The Carl Barks (Disney) Lost Ship Connexion
Carl Barks drew one of the finest Disney comicbook adventures, The Seven Cities of Cibola - Uncle Scrooge #7, which is a Lost Ship of the Desert tale that had its origins at Indio / 1000 Palms. Here's Geoffrey Blum's trenchant review, Wind from a Dead Galleon, and some further backstory notes by Daniël van Eijmeren: seven cities of cibola. And don't miss John Steele Gordon's profile of Barks, Uncle Scrooge’s Father.
DisneyWorld incorporates Barks' imagery in their Coronado Springs resort - see The Digsite - The Lost City Of Cibola. Some of Barks' visuals were stolen, er adapted for Raiders of the Lost Ark. The Lost Ship legend also spawned a more recent film, Ghost Ship. For more, search for Cibola+Barks.
Thanks so much to 'DuneSong' Anne, who brought up the Barks connexion and who contributed the link to the comicbook images, as well as this: A la California: Sketches of Life in the Golden State (scroll down to page 201) - she writes, "there is just a brief reference to the ship but the whole thing makes for an interesting read." Yup!
Walt Disney's Uncle Scrooge Adventures in Color #7
Commentary by former publisher, Bruce Hamilton.
One of the best remembered and most treasured stories of the 500 plus that Carl Barks wrote and drew is "The Seven Cities of Cibola," which originally appeared in the seventh issue of Uncle Scrooge comics (September 1954), also featuring Donald Duck and the nephews, Gyro Gearloose and the Beagle Boys.
"This tale results from more research than I usually devoted to my comic work," Barks once recalled. The lost ship of the desert, the fate of Admiral de Ulloa, and the location of the Seven Cities of Cibola came from reading very old books
in the La Jolla (California) library."
Steven Spielberg and George Lucas, both admirers of Carl Barks and collectors of his original art paid ultimate homage to the Old Duck Man's genius by hijacking Cibola's emerald guardian for the opening sequence of the first Indiana Jones film, "Raiders of the Lost Ark."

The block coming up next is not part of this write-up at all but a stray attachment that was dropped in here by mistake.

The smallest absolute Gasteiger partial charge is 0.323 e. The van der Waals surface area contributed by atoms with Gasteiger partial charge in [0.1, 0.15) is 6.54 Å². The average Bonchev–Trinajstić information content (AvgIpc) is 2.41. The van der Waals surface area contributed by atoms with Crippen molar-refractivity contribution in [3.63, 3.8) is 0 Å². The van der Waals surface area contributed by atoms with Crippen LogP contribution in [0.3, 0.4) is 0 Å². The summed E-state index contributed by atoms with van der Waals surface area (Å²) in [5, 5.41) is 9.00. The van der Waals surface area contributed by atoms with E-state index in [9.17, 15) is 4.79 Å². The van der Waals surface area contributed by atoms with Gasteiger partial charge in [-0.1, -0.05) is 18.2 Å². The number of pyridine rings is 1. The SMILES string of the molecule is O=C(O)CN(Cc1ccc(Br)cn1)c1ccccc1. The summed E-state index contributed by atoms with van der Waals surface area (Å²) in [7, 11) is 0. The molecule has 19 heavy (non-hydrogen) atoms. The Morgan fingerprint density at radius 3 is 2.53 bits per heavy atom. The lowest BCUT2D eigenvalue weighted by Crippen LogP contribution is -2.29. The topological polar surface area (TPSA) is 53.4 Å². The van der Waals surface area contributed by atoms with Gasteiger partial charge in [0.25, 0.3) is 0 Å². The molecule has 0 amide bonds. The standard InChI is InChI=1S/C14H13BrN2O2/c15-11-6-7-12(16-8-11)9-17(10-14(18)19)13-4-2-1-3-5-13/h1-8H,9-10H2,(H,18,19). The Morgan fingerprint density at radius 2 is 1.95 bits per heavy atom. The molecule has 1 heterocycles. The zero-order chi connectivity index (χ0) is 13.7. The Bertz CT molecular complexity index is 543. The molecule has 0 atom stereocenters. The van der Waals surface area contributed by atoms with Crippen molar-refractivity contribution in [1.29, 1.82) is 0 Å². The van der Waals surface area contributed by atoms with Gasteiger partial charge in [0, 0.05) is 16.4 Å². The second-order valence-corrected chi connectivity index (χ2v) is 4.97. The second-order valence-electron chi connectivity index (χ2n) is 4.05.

Fascinating details about Barks' research for "The Seven Cities of Cibola" -- the first Uncle Scrooge treasure hunt -- and more about Spielberg and Lucas' interest in Carl Barks is told in Geoffrey Blum's two-page article, "Wind from a Dead Galleon."
The Gene Autry (comics) Connection
"Dunesong" Anne of the DRSB group contributed this goodie, a panel from an old Gene Autry story about a (guess what?) lost ship in the desert. The source is Gene Autry Comic Book, issue #52. The title of story is Gene Autry and the Desert Ship. Maybe someday she'll scan and email me the whole story, hint hint. She writes,
The interesting variation on this one is the ship is lost in an old dry (disused, abandoned?) Colorado River channel and is covered and uncovered by flash floods from nearby washes.
Lost Booze In The Desert, etc
Besides the usual tales of lost treasures (on shipboard or not), related lore tells of wagons loaded with fine liquors bound for Old Alta California, caught in sudden sandstorms and buried under the relentless infinite dunes, aging for centuries now, smooth as silk. Harry mentions parts of the legend here and here and here, and Bob Wynn tells another part here. I'll try to dig up some online references Real Soon Now...
For more mysteries, see the Desert Mysteries section - if you DARE!